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Whether the situation calls for a young associate to explain the applicability of a new statute to colleagues, a partner to present a client proposal or an industry group chair to deliver the keynote address at a conference, all lawyers must be able to deliver an effective group presentation. Indeed, the ability to prepare for and deliver a compelling presentation should be considered a core skill for lawyers at every stage of their careers. Does your firm offer presentation skills training?
Begin with the Fundamentals of Communication
I recommend that any presentation skills program begin with a review of the six communication fundamentals developed by Barbara Miller. Barbara is known to many in the legal industry, having trained hundreds of lawyers at dozens of law firms over the course of her successful career. Barbara’s six fundamentals:
- People listen for their own reasons. Who is your audience and what do they want to learn or know at the conclusion of your presentation? Knowing your audience is a critical first step in designing a presentation that will be well-received.
- People support that which they help create. I am a HUGE believer in audience participation. No matter the size of the audience, successful speakers find ways to engage their audience in meaningful ways. Engagement also is one of the best ways to direct audience attention away from the competition—their smart phones.
- Everything communicates. Ours is a visual society. Numerous studies confirm that, on average, 55% of a message is non-verbal, 38% is vocal and only 7% are the words themselves. So while you may have a powerful message to share, many will remember what they see and less of what they hear. Dress appropriately and practice your delivery.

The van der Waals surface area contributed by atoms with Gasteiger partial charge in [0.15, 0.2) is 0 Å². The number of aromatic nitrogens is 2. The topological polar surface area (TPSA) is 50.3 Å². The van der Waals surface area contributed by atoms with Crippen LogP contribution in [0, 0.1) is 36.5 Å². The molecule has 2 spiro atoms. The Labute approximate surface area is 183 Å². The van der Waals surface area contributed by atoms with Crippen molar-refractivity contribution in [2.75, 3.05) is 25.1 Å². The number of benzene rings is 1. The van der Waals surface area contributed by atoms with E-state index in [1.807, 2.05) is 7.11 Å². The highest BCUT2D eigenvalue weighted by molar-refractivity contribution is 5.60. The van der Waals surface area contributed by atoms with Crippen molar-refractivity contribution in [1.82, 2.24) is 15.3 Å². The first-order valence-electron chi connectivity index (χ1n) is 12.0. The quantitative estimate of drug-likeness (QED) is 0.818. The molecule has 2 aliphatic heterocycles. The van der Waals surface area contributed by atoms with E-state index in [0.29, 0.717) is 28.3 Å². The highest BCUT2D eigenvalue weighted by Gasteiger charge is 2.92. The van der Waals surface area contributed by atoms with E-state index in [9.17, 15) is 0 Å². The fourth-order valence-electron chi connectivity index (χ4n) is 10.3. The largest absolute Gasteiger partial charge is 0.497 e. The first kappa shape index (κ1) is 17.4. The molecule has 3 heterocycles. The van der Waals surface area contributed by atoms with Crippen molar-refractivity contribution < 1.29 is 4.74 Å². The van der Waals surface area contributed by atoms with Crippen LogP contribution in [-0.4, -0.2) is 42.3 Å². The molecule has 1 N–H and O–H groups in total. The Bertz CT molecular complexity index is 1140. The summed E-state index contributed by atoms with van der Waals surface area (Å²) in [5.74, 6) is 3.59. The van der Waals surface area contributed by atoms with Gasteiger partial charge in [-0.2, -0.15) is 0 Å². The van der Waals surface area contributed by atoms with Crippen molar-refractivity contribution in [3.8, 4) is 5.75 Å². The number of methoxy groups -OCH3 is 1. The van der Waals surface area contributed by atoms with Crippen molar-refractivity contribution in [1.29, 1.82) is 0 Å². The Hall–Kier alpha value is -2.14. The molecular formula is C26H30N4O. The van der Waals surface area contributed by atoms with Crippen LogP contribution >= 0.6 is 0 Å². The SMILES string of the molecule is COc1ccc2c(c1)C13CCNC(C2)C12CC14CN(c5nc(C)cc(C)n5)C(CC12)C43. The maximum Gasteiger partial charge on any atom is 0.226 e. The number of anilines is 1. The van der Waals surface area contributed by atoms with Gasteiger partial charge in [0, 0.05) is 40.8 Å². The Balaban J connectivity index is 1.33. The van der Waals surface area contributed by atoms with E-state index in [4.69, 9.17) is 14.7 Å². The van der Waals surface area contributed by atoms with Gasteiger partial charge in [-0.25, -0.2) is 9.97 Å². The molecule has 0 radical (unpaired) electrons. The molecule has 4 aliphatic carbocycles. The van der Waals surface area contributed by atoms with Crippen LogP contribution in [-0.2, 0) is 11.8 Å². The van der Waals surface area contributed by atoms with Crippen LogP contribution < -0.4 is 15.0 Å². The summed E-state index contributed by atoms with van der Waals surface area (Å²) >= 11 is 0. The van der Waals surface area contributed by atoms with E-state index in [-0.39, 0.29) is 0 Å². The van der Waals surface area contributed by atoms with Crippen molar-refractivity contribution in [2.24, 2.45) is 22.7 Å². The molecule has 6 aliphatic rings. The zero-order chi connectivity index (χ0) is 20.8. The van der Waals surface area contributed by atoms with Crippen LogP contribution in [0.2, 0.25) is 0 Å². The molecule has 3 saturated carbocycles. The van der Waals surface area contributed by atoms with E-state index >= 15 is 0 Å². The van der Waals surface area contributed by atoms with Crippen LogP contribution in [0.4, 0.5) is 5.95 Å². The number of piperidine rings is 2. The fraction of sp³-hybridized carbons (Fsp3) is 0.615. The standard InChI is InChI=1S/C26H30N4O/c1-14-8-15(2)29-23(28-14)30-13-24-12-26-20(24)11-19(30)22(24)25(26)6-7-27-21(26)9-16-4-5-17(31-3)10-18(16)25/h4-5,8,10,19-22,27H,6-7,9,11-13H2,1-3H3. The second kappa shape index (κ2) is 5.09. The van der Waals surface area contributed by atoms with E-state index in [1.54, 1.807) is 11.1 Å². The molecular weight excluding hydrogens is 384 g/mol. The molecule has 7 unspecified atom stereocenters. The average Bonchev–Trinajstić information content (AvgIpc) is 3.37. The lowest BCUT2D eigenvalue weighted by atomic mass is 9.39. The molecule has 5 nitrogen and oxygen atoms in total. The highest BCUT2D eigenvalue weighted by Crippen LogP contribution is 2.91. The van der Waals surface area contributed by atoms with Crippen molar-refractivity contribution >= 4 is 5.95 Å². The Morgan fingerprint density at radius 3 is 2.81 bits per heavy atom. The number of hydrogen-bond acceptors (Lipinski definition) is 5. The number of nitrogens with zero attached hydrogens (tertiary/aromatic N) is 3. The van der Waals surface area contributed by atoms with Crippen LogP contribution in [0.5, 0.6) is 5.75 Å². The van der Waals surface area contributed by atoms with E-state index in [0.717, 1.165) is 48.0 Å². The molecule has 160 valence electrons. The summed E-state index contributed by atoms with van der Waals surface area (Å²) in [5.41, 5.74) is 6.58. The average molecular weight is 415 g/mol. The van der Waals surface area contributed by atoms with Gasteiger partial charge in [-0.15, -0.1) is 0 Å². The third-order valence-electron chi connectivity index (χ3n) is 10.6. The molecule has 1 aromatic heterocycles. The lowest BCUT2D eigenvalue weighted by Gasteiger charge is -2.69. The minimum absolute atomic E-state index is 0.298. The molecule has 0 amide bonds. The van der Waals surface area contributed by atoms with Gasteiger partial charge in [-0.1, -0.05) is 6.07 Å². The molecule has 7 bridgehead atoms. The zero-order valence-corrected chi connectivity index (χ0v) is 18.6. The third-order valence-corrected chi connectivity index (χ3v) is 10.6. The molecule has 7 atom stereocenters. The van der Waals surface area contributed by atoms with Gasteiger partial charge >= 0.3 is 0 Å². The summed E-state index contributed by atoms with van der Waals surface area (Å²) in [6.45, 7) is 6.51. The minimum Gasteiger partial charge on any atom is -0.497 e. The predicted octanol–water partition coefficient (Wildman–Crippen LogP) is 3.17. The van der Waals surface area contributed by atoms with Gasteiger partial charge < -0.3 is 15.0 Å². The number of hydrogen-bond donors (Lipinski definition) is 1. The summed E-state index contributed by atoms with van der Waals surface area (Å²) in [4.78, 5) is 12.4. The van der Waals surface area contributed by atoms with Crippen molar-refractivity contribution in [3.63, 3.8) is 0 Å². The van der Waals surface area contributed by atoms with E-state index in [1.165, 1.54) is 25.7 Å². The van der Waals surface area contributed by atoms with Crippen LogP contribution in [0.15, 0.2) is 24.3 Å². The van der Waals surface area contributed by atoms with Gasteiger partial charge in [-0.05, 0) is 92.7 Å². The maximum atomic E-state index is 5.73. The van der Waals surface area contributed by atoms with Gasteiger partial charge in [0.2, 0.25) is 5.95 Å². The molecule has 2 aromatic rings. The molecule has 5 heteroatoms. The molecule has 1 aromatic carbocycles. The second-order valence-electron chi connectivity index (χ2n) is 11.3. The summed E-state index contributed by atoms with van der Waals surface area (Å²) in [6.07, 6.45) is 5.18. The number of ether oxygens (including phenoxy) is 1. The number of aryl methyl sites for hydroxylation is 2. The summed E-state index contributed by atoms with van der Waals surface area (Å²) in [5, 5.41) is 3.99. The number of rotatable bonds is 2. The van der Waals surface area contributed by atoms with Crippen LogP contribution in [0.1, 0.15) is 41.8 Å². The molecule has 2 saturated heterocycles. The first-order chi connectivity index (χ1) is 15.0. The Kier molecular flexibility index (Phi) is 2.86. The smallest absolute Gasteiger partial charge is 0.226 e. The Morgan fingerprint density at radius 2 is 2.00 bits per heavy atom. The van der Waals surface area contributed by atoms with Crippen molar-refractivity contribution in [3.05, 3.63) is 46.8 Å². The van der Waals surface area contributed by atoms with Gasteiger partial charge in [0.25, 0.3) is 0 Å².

- The message is the message received. Every individual in your audience receives your message through a complex set of personal filters and biases that further shape your message, sometimes in ways unintended. Look for cues from your audience.
- Rapport leads to trust. Rapport is critical to overall success and reflects an ability to establish an emotional and intellectual connection with the audience.
- Practice with feedback is critical to success. Practice your presentation, out loud, in front of a live audience. Even one practice session will reduce the level of anxiety attendant to most every speaking situation.
A Training Program that Works
In my experience, both as a college speech instructor early in my career (before law school) and later in my work with lawyers, speech training programs works best when they adhere to the following:
- Work with a small number of participants and allow time for live, interactive practice. Six to ten participants seems to be the right number for a one-day program.
- Expect the participants to come to the training prepared. Their presentations shouldn’t be a “first time” practice. Ask participants to work on existing presentation opportunities such as an upcoming CLE, keynote address or prospect pitch.
- Video record presentation performances. There are few experiences more memorable or valuable than watching oneself on a video recording. Training programs should include time for both immediate feedback from the group and a more intimate, one-on-one feedback session with the instructor while observing the video.
- Include time to discuss a number of critical support topics. The training should cover:
- Audience dynamics and analysis;
- Content design, structure and flow;
- Openings, transitions and closings;
- Visual aids;
- Confidence, delivery and channeling anxiety;
- Rehearsal strategies; and
- Q&A and audience participation;
- Create follow-up opportunities. Training participants should know how to avail themselves of support when a “real” presentation opportunity occurs.
All lawyers need these important presentation skills, and many (if not most) will dramatically improve with effective training. Follow these fundamentals and you can create a training program that will help lawyers across practice areas and experience levels.